Photography in History · Photojournalism

History in Pictures

I’m a big History buff so of course I’ve combined it with awesome pictures from the past.

Check out some neat images throughout time each week and learn a fun fact (cause who doesn’t like trivia!) ūüôā

This week’s History in Pictures is:

Grand Central Terminal, circa 1935. Photograph by the New York City Municipal Archives.

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Fun Fact Time!

Grand Central Terminal had a marvelous ceiling designed by French portrait artist¬†Paul Cesar Helleu,¬†executed by James Monroe Hewlett and Charles Basing,¬†in the Main Concourse… an elaborately decorated astronomical ceiling… in 1912

 

Corps of astronomers and painting assistants worked with Hewlett and Basing to create the mural. The original ceiling was replaced in the late 1930s to correct falling plaster.
What you may not know…. there is a small dark circle amid the stars above the image of Pisces.
In a 1957 attempt to counteract feelings of insecurity spawned by the Soviet launch of Sputnik, an American Redstone missile was set up in the Main Concourse.

With no other way to erect the missile, the hole was cut so the rocket could be lifted into place.  Historical preservation dictated that this hole remain (as opposed to being repaired) as a testament to the many uses of the Terminal over the years.

 

By the 1980s, the ceiling was obscured by decades of what was thought to be coal and diesel smoke… via spectroscopic examination, turns out it was mostly tar and nicotine from tobacco smoke. A 12 year restoration effort, completed in 1996, restored the ceiling to its original design… but leaving a single dark patch above the Michael Jordan Steakhouse as a reminder to visitors of the grime that once covered the ceiling.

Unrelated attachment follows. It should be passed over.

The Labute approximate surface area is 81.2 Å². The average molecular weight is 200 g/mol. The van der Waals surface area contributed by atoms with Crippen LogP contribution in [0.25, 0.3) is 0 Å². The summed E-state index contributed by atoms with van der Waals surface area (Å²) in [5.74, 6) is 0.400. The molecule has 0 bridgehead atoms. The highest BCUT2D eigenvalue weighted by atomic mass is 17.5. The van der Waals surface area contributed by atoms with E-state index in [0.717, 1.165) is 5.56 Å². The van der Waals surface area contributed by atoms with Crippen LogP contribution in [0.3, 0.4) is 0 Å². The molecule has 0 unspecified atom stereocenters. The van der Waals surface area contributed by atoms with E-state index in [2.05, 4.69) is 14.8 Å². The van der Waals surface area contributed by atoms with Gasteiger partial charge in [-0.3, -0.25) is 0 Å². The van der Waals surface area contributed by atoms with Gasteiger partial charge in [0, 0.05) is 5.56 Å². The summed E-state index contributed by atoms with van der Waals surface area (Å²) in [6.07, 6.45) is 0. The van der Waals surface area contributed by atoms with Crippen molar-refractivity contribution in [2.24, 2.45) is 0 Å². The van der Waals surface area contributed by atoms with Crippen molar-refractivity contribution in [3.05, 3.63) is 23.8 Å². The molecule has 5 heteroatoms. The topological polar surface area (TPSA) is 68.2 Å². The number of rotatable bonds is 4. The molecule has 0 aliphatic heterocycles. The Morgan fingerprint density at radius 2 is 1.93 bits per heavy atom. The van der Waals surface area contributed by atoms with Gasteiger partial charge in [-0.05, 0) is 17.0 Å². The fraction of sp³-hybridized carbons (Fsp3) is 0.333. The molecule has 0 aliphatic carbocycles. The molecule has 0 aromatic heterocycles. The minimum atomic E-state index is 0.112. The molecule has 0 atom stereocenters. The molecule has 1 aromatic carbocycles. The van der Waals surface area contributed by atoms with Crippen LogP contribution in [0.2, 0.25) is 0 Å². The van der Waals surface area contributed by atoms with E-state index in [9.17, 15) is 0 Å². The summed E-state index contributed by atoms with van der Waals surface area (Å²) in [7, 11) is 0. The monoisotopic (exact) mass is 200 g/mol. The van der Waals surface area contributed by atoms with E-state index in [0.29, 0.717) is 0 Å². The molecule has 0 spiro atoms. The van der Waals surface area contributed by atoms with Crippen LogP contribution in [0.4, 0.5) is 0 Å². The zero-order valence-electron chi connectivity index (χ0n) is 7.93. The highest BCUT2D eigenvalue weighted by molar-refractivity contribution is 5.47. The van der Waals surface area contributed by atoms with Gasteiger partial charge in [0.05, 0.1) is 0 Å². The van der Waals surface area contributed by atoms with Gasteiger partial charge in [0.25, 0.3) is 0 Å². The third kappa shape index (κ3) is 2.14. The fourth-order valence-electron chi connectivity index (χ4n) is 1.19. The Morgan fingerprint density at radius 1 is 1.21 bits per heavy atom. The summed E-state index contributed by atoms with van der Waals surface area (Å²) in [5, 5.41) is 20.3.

The starry ceiling is astronomically inaccurate in a complicated way too.

While the stars within some constellations appear correctly as they would from earth, other constellations are reversed left-to-right, as is the overall arrangement of the constellations on the ceiling. Orion is correct, but the Taurus and Gemini constellations are reversed both internally and in their relation to Orion.

One possible explanation is that the overall ceiling design might have been based on the medieval custom of depicting the sky as it would appear to God looking in at the celestial sphere from outside.
A more likely explanation is partially mistaken transcription of the sketch supplied by Columbia Astronomy professor Harold Jacoby. Though the astronomical inconsistencies were noticed promptly by a commuter in 1913, they have not been corrected in any of the subsequent renovations of the ceiling.

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